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## All the Perl that's Practical to Extract and Report

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• #### There's always the DateTime FAQ code...(Score:1)

by Hasher_Bob (8066) on 2007.08.07 17:07 (#56826)
http://datetime.perl.org/index.cgi?FAQSampleCalculations [perl.org]

# As a Perl list
my \$start_dt = DateTime->new(year => 1998, month  => 4,  day => 7);
my \$end_dt   = DateTime->new(year => 1998, month  => 7,  day => 7);

my @list = ();
for (my \$dt = \$start_dt->clone();
\$dt <= \$end_dt;
\$dt->add(weeks => 1) )
{
push @list, \$dt->clone();
}

# As a DateTime::Set.  We use DateTime::Event::Recurrence to easily
# create the sets (see also DateTime::Event::ICal for more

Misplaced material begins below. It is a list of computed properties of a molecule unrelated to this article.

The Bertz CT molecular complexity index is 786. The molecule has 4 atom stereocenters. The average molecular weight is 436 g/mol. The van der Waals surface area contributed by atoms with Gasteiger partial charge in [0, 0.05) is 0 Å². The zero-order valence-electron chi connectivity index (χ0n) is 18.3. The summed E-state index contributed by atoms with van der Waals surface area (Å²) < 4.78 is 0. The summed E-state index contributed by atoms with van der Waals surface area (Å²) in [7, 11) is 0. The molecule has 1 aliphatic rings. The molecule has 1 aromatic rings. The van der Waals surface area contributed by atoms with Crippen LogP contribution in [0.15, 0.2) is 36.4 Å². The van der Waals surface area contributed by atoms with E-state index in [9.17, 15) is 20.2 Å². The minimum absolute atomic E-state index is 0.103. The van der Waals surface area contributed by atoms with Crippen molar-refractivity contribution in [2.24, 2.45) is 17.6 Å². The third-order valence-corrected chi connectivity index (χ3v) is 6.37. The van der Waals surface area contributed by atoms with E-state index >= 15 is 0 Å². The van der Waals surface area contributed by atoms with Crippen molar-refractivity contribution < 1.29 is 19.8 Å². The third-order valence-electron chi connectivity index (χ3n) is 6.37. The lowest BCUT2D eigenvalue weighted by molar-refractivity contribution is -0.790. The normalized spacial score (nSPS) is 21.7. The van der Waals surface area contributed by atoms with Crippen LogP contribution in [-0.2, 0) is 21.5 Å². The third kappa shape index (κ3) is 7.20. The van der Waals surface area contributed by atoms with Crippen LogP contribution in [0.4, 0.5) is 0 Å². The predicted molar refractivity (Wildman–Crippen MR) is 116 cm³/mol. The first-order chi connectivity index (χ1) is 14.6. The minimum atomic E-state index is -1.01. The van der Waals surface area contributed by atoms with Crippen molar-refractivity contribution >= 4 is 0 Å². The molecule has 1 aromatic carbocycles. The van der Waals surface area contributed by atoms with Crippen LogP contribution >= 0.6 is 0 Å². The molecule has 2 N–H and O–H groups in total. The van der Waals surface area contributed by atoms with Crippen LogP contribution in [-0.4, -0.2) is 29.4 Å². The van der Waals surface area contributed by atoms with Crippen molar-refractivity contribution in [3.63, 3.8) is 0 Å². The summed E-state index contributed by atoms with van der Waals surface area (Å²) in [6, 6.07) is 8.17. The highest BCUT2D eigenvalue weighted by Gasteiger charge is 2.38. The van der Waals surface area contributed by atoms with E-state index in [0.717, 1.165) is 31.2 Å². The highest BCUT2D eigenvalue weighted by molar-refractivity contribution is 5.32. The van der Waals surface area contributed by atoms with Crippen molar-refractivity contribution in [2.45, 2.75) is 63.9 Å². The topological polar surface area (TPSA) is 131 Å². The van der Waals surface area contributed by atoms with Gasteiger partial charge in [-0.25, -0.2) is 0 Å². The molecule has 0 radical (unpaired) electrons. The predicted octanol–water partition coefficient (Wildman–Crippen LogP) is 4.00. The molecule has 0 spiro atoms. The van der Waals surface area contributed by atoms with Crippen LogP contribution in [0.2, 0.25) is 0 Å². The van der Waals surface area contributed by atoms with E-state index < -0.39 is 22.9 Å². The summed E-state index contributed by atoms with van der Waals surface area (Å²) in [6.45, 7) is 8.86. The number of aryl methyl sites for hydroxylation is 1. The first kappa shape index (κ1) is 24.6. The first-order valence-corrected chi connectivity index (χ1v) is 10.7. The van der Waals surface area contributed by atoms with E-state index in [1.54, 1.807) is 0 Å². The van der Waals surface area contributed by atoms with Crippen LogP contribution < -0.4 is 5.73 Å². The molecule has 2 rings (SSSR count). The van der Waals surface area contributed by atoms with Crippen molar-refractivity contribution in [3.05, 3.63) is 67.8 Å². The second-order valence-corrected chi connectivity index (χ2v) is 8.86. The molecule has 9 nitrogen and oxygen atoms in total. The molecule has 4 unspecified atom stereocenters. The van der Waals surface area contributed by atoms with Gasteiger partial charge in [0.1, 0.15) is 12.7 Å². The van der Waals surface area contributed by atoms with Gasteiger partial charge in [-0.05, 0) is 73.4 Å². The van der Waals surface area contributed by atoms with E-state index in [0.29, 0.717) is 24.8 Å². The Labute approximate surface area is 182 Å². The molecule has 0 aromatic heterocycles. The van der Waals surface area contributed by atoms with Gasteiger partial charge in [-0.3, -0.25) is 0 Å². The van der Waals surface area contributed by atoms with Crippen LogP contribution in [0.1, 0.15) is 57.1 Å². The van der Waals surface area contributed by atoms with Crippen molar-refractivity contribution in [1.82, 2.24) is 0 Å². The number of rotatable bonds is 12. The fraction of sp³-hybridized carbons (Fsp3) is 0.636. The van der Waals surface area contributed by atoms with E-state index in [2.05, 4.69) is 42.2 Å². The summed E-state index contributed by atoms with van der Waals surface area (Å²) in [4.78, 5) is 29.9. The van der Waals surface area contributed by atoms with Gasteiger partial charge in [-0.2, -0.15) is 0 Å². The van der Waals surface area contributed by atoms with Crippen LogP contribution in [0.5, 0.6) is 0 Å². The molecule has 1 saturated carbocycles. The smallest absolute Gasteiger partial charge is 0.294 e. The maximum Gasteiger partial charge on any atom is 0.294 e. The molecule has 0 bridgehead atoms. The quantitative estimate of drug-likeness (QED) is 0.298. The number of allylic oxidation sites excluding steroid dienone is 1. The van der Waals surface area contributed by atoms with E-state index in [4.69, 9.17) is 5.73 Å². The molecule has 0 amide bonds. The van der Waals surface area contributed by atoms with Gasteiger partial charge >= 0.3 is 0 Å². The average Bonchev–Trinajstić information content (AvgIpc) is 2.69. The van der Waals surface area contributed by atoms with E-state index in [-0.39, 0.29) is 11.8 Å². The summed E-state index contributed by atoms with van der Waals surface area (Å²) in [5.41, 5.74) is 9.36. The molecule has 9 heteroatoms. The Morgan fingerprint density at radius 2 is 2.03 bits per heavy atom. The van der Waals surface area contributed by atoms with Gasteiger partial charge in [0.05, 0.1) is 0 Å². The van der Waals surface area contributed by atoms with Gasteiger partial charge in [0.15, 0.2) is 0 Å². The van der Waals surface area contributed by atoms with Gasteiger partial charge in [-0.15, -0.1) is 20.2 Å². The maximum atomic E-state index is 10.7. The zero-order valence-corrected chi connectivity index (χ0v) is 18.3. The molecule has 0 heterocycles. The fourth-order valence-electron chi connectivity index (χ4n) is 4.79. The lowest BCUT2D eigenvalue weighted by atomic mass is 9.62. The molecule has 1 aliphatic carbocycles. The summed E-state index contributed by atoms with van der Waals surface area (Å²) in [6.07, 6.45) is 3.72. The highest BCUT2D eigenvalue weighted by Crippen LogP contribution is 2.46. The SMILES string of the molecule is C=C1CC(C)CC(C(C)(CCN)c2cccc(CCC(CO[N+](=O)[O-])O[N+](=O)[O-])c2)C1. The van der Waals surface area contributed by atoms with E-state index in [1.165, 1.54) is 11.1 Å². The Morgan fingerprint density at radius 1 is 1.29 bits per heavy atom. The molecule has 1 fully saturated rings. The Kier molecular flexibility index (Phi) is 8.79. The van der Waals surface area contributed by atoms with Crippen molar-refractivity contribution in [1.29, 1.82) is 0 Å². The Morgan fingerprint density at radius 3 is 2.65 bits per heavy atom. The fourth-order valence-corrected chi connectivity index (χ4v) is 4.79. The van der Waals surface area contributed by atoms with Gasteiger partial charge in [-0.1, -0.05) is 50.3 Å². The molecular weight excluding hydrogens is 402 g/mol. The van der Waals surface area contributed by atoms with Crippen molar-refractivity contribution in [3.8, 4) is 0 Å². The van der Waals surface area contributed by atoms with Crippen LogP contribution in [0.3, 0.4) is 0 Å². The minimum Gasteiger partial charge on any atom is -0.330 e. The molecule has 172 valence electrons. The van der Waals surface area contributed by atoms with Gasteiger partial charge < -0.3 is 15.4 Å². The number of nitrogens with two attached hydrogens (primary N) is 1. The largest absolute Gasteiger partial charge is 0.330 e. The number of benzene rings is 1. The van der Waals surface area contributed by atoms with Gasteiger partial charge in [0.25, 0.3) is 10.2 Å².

# complicated sets)
use DateTime::Event::Recurrence;
use DateTime::Span;
my \$set = DateTime::Event::Recurrence->daily(start    => \$start_dt,
interval => 7);

\$set = \$set->intersection(DateTime::Span->from_datetimes(start => \$start_dt, end => \$end_dt ));
• #### Re:(Score:2)

The first of those solutions only works if you know the size of the intervals you want to partition into ahead of time. I want to deal with the general case: say I have two moments in time that are exactly 29 days, 3 hours, 1 minute, and 17 seconds apart, and I want to divide it into 8 equal intervals? (My next journal entry does reveal the solution, but I'm just responding to show that I'm dealing with a harder problem than your solution addressed.)

I think the same is true of the second solution. The

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